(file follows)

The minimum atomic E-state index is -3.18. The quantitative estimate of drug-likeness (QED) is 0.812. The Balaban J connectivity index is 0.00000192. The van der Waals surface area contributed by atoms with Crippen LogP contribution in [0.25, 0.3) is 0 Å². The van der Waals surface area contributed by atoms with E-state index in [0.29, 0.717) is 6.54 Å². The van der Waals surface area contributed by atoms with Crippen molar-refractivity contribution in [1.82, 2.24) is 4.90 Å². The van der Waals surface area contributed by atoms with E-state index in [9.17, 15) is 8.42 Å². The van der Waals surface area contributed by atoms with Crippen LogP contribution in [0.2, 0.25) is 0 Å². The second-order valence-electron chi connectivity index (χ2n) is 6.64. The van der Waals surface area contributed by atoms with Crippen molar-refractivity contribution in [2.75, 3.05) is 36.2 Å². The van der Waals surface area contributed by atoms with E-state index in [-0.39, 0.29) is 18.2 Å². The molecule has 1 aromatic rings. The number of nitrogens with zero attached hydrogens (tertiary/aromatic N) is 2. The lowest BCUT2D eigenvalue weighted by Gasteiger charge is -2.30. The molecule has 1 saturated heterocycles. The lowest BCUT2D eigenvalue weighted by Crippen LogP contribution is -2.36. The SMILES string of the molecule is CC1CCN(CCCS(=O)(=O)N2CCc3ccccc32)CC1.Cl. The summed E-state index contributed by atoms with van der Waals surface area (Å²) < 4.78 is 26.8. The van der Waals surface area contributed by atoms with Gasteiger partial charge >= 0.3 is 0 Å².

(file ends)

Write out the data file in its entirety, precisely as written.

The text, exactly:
The minimum atomic E-state index is -3.18. The quantitative estimate of drug-likeness (QED) is 0.812. The Balaban J connectivity index is 0.00000192. The van der Waals surface area contributed by atoms with Crippen LogP contribution in [0.25, 0.3) is 0 Å². The van der Waals surface area contributed by atoms with E-state index in [0.29, 0.717) is 6.54 Å². The van der Waals surface area contributed by atoms with Crippen molar-refractivity contribution in [1.82, 2.24) is 4.90 Å². The van der Waals surface area contributed by atoms with E-state index in [9.17, 15) is 8.42 Å². The van der Waals surface area contributed by atoms with Crippen LogP contribution in [0.2, 0.25) is 0 Å². The second-order valence-electron chi connectivity index (χ2n) is 6.64. The van der Waals surface area contributed by atoms with Crippen molar-refractivity contribution in [2.75, 3.05) is 36.2 Å². The van der Waals surface area contributed by atoms with E-state index in [-0.39, 0.29) is 18.2 Å². The molecule has 1 aromatic rings. The number of nitrogens with zero attached hydrogens (tertiary/aromatic N) is 2. The lowest BCUT2D eigenvalue weighted by Gasteiger charge is -2.30. The molecule has 1 saturated heterocycles. The lowest BCUT2D eigenvalue weighted by Crippen LogP contribution is -2.36. The SMILES string of the molecule is CC1CCN(CCCS(=O)(=O)N2CCc3ccccc32)CC1.Cl. The summed E-state index contributed by atoms with van der Waals surface area (Å²) < 4.78 is 26.8. The van der Waals surface area contributed by atoms with Gasteiger partial charge >= 0.3 is 0 Å².